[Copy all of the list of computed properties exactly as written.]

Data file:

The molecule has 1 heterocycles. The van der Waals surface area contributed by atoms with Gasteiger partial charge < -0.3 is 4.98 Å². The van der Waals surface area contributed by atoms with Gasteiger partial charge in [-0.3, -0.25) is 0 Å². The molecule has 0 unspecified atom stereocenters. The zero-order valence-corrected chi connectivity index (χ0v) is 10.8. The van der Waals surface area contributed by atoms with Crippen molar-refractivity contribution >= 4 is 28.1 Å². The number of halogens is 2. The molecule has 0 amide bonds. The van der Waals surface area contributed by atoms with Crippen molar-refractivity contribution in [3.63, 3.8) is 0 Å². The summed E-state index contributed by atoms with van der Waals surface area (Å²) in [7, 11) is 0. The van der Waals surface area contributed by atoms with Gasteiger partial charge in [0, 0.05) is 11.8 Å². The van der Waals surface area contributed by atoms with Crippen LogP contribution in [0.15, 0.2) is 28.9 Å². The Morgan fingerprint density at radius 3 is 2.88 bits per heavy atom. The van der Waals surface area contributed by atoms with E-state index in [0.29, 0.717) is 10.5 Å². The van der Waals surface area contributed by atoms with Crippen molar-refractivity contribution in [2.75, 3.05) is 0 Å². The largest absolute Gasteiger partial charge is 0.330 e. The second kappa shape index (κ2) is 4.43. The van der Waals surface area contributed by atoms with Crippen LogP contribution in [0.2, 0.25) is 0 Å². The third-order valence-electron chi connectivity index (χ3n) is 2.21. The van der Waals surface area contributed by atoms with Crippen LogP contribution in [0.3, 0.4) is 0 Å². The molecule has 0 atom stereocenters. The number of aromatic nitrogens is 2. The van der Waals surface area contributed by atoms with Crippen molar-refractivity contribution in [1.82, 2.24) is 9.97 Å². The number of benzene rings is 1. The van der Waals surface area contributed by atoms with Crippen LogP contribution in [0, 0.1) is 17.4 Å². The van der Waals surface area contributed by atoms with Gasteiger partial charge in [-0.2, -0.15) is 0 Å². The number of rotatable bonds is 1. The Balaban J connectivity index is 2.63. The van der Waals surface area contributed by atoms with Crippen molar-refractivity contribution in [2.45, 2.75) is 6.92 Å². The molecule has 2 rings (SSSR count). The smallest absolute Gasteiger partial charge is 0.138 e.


The molecule has 1 heterocycles. The van der Waals surface area contributed by atoms with Gasteiger partial charge < -0.3 is 4.98 Å². The van der Waals surface area contributed by atoms with Gasteiger partial charge in [-0.3, -0.25) is 0 Å². The molecule has 0 unspecified atom stereocenters. The zero-order valence-corrected chi connectivity index (χ0v) is 10.8. The van der Waals surface area contributed by atoms with Crippen molar-refractivity contribution >= 4 is 28.1 Å². The number of halogens is 2. The molecule has 0 amide bonds. The van der Waals surface area contributed by atoms with Crippen molar-refractivity contribution in [3.63, 3.8) is 0 Å². The summed E-state index contributed by atoms with van der Waals surface area (Å²) in [7, 11) is 0. The van der Waals surface area contributed by atoms with Gasteiger partial charge in [0, 0.05) is 11.8 Å². The van der Waals surface area contributed by atoms with Crippen LogP contribution in [0.15, 0.2) is 28.9 Å². The Morgan fingerprint density at radius 3 is 2.88 bits per heavy atom. The van der Waals surface area contributed by atoms with E-state index in [0.29, 0.717) is 10.5 Å². The van der Waals surface area contributed by atoms with Crippen molar-refractivity contribution in [2.75, 3.05) is 0 Å². The largest absolute Gasteiger partial charge is 0.330 e. The second kappa shape index (κ2) is 4.43. The van der Waals surface area contributed by atoms with Crippen LogP contribution in [0.2, 0.25) is 0 Å². The third-order valence-electron chi connectivity index (χ3n) is 2.21. The van der Waals surface area contributed by atoms with Crippen LogP contribution in [0.3, 0.4) is 0 Å². The molecule has 0 atom stereocenters. The number of aromatic nitrogens is 2. The van der Waals surface area contributed by atoms with Crippen molar-refractivity contribution in [1.82, 2.24) is 9.97 Å². The number of benzene rings is 1. The van der Waals surface area contributed by atoms with Crippen LogP contribution in [0, 0.1) is 17.4 Å². The van der Waals surface area contributed by atoms with Gasteiger partial charge in [-0.2, -0.15) is 0 Å². The number of rotatable bonds is 1. The Balaban J connectivity index is 2.63. The van der Waals surface area contributed by atoms with Crippen molar-refractivity contribution in [2.45, 2.75) is 6.92 Å². The molecule has 2 rings (SSSR count). The smallest absolute Gasteiger partial charge is 0.138 e.